The life of long-time Iranian journalist, Keyvan Samimi, is in grave danger, as the 73-year-old activist faces serious health issues in prison. In recent days, loved ones and activists shared their concerns on social media for Samimi’s health. Samimi is an iconic figure in Iranian society for his lifelong commitment to journalism and activism, supporting labor movements, women’s rights, Iranian students, and advocacy for freedom of speech. A staunch voice for liberty, Samimi’s life is a testament to the brutality Iranians have faced over many decades, having family members that were executed both by the monarchy and the Islamic Republic.
Samimi is currently serving a two-year sentence—reduced after appeals from an original six-year sentence—on all-too familiar bogus charges such as “colluding against national security” and “spreading anti-establishment propaganda.” Despite the implications of these charges, the journalist was targeted for simply doing his job, and was arrested in May of 2019 at a labor-rights protest that he was covering for his Iran-e Farda magazine. This is not Samimi’s first encounter with Iranian authorities and its judiciary. Unfortunately, Samimi has spent years in Iranian prisons before, following his coverage of the disputed 2009 Iranian presidential election.
According to Reporters Without Borders, Samimi himself has described his unjust conditions, noting that “he has been denied visiting rights and phone calls with his family” as punishment. Activists and rights groups have shared their alarm for the lives of imprisoned journalists such as Samimi, especially in light of the COVID-19 pandemic, poor prison conditions, and lack of proper medical treatment. Those fears were tragically realized with the recent death of Iranian writer, Baktash Abtin, after contracting COVID in prison. This fits a disturbing “pattern of political prisoners being intentionally led to their deaths in Iran’s prisons,” according to Hadi Ghaemi, the executive director of the Center for Human Rights in Iran.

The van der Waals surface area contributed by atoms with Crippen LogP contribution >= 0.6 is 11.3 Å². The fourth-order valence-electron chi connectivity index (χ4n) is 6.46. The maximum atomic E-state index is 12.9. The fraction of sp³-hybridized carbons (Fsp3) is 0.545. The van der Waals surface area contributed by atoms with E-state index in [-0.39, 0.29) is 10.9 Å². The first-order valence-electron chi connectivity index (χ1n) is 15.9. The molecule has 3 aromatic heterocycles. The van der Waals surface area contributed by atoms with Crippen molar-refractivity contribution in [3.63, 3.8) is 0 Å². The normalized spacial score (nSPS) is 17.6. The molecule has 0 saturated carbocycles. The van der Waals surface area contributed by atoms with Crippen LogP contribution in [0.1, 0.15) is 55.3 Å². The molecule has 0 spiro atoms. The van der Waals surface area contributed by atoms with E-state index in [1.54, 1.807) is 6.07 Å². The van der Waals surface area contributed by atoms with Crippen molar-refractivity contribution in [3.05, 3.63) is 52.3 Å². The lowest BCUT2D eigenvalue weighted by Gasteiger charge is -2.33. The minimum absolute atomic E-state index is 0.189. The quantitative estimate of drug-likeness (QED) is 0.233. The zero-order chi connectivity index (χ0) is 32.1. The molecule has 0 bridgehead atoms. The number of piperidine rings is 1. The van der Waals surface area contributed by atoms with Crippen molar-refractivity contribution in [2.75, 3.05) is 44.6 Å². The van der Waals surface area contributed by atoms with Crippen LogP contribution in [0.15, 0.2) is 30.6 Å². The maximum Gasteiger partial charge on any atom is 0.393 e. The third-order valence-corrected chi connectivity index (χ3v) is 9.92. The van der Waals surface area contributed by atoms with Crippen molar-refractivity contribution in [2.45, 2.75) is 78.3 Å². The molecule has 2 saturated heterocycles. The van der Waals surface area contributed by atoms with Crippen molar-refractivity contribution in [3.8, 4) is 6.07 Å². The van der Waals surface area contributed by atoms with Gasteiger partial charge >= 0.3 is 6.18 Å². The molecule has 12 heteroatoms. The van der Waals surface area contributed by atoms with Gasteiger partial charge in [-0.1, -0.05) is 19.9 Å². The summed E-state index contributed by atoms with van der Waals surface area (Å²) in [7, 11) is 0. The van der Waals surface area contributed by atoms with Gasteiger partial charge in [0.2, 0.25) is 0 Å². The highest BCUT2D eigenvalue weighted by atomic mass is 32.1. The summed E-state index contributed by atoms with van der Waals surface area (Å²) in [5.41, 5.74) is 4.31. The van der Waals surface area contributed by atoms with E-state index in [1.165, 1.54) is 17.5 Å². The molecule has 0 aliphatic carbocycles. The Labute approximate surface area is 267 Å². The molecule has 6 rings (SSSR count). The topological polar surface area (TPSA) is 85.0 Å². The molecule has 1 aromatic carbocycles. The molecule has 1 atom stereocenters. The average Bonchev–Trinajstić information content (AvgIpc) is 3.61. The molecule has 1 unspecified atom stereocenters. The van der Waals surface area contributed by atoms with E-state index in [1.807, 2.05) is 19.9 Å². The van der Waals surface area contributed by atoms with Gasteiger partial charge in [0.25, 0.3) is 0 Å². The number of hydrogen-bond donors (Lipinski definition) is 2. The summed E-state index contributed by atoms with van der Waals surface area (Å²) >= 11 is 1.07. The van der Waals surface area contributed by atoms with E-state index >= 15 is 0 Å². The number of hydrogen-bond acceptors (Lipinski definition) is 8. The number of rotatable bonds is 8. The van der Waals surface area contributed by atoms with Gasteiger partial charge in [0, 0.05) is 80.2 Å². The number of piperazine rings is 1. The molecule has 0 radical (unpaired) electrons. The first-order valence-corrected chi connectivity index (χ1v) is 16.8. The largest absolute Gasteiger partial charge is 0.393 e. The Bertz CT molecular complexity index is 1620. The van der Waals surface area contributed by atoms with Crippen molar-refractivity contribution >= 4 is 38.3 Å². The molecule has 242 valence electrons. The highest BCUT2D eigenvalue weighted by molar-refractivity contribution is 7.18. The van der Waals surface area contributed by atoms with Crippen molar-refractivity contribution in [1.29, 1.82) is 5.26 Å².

Making matters worse, reports indicate that Samimi has been moved to a more remote location, to Iran’s Rajaee Shahr Prison. Rather than heeding the calls to free Samimi on humanitarian grounds on account of his age, deteriorating health and unjust charges, Iranian authorities moved him to another prison with worse conditions. NIAC joins the calls to free Samimi, and all prisoners of conscience, immediately. Iranian authorities must not allow another prisoner of conscience to die in its custody. They cannot intimidate or silence Samimi, who has shown enduring courage in the face of injustice and steadfastly maintains that once released, he “will continue to live according to my ideas and beliefs.”Back to top